Is Telehealth Posing Cybersecurity Risks?
What is Telehealth?
As defined by the Health Resources Services Administration (HRSA, 2017), telehealth is “the use of electronic information and telecommunications technologies to support long-distance clinical health care, patient and professional health-related education, public health and health administration. Technologies include videoconferencing, the internet, store-and-forward imaging, streaming media, and terrestrial and wireless communications.”
The Security Challenges in Telehealth
With the increased adoption of telehealth in medical practice due to the COVID-19 pandemic, the use of networks, streaming media, store-and-forward technologies, and personal devices create privacy and security issues that put patient health information at risk. Reasons for the unique vulnerability of healthcare information include:
- Inconsistent or outdated use of technology
- Staffing issues
- Inconsistent access to the internet
- The hands-on nature of the medical practice
- Inadequate reimbursement for telehealth services
- Patients’ lack of skill with digital technologies
Experts predict that in 2021, healthcare cybersecurity risks will increase, especially in telemedicine. This year, at the American Telemedicine Association’s EDGE policy conference, industry leaders warned about the looming cybersecurity threat and referred to it as a patient safety issue. “We’ve been measuring the risks and the threat for telemedicine-type services for many years,” said Christopher Logan, director of healthcare industry strategy at VMWare. Logan said that the cybersecurity dangers to the industry existed before the pandemic, when “healthcare already had a cyber target on its back.”
Although patients with less digital aptitude or less secure access to technology can be a factor in cybersecurity breaches, responsible healthcare organizations acknowledge that digital security is a patient safety issue and must therefore be a shared responsibility. Technology, whether it’s used in a patient’s home or at a medical facility, is always prone to failure. This is why security measures are vital to protecting patient information.
It can be challenging for organizations to apply security measures to telemedicine since technology constantly evolves and is largely unregulated. However, cybersecurity is essential to keep patients safe and protect providers and organizations from liability. Without adequate safety measures, such as security services and risk management, cyberattacks can be disastrous. Ransomware attacks, for example, have recently led to network shutdowns, high ransom payments, locked patient records, and even patient death.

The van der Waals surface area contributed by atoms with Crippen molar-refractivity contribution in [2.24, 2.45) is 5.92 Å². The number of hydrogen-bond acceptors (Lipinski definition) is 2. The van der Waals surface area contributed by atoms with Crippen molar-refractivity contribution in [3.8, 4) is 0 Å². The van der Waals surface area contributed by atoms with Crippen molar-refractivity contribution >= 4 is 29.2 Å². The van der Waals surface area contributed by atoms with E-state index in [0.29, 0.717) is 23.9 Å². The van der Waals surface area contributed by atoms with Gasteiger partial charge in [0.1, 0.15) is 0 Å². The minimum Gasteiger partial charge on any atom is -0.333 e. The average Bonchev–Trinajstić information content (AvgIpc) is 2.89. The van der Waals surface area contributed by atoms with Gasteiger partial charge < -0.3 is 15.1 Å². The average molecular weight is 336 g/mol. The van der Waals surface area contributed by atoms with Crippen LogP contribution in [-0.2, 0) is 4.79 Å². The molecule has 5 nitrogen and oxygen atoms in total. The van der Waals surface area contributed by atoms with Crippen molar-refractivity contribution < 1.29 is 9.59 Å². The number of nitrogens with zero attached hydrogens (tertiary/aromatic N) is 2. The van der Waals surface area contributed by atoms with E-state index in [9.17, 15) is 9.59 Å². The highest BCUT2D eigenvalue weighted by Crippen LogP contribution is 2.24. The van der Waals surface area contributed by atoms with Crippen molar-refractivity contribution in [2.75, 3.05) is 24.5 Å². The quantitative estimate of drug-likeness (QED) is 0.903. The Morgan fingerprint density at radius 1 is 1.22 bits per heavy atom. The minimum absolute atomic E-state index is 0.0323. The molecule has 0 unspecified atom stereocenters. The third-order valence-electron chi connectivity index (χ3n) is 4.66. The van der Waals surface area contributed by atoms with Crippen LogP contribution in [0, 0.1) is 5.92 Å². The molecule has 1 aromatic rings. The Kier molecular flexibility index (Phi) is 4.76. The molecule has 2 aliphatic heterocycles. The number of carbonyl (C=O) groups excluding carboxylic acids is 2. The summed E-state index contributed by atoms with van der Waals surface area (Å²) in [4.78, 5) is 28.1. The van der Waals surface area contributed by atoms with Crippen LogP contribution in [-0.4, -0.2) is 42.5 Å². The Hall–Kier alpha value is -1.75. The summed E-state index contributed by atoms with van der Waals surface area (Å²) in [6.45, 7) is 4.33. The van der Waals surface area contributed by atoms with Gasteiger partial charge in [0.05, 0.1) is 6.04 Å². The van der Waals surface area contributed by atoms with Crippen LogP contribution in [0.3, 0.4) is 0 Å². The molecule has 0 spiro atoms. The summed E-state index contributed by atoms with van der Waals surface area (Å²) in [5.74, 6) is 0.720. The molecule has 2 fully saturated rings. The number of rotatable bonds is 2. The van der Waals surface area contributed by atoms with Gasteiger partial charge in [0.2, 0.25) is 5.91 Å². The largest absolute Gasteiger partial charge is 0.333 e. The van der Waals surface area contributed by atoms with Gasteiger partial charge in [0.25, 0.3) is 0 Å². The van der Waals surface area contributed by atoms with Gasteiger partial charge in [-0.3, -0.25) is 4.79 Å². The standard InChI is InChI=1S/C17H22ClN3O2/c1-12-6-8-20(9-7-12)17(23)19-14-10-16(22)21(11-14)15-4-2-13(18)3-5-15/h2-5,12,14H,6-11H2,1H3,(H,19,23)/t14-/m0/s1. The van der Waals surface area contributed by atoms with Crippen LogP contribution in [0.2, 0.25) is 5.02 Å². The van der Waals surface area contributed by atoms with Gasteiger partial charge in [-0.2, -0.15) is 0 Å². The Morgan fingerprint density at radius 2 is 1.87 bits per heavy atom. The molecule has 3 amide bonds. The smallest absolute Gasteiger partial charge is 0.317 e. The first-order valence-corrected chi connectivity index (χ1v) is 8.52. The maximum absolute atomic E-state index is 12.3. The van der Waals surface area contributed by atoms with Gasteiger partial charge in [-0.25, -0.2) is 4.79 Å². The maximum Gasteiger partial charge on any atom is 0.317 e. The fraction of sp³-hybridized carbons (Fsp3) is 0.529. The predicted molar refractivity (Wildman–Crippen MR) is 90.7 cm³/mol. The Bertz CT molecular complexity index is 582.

The Sixth Annual Benchmark Study on Privacy and Security of Healthcare
Although telehealth provides many advantages such as convenience, increased access, and reduced costs, increased use of telehealth raises the risk of exposure to cyberattacks. The Sixth Annual Benchmark Study on Privacy and Security of Healthcare found that nearly 90% of healthcare organizations have experienced data breaches. Further, 50% of data breaches in healthcare are from criminal attacks, and the other 50% result from human error, such as employee negligence, stolen computers, or incidents involving a third party.
According to the Ponemon Institute, these security breaches happen because many healthcare organizations and their third-party business associates are negligent in the handling of sensitive patient information and “lack the money and resources to manage data breaches caused by evolving cyber threats, preventable mistakes, and other dangers.”
The American Medical Association recognizes the growing cybersecurity threat and has established guidelines to help healthcare organizations guard against it.
- AMA recommends that healthcare organizations contact state medical associations for guidance on trusted platforms and vendors.
- AMA suggests establishing a specific team to facilitate establishing and maintaining a telehealth service.
- AMA recommends checking with malpractice insurance carriers to make sure that telehealth services are covered.
AMA has also developed resources with information to help physicians and organizations maintain better cybersecurity, including current cybersecurity threats, best cybersecurity practices, and providers’ responsibilities to protect patient privacy.
How Verisys Can Help
When you’re hiring a provider, you want to know that they will protect patient health information and keep your patients safe. The recent increase in telehealth services and the high number of data breaches resulting from human error mean that it’s more important than ever to hire and retain providers who carefully protect patient privacy. With its real-time, nationwide secure monitoring of provider data, Verisys can verify that your providers are properly credentialed, in good standing, and not excluded from practice so that you can utilize telehealth services with confidence.
|Written by Juliette Willard
Healthcare Communications Specialist
Connect with Juliette on LinkedIn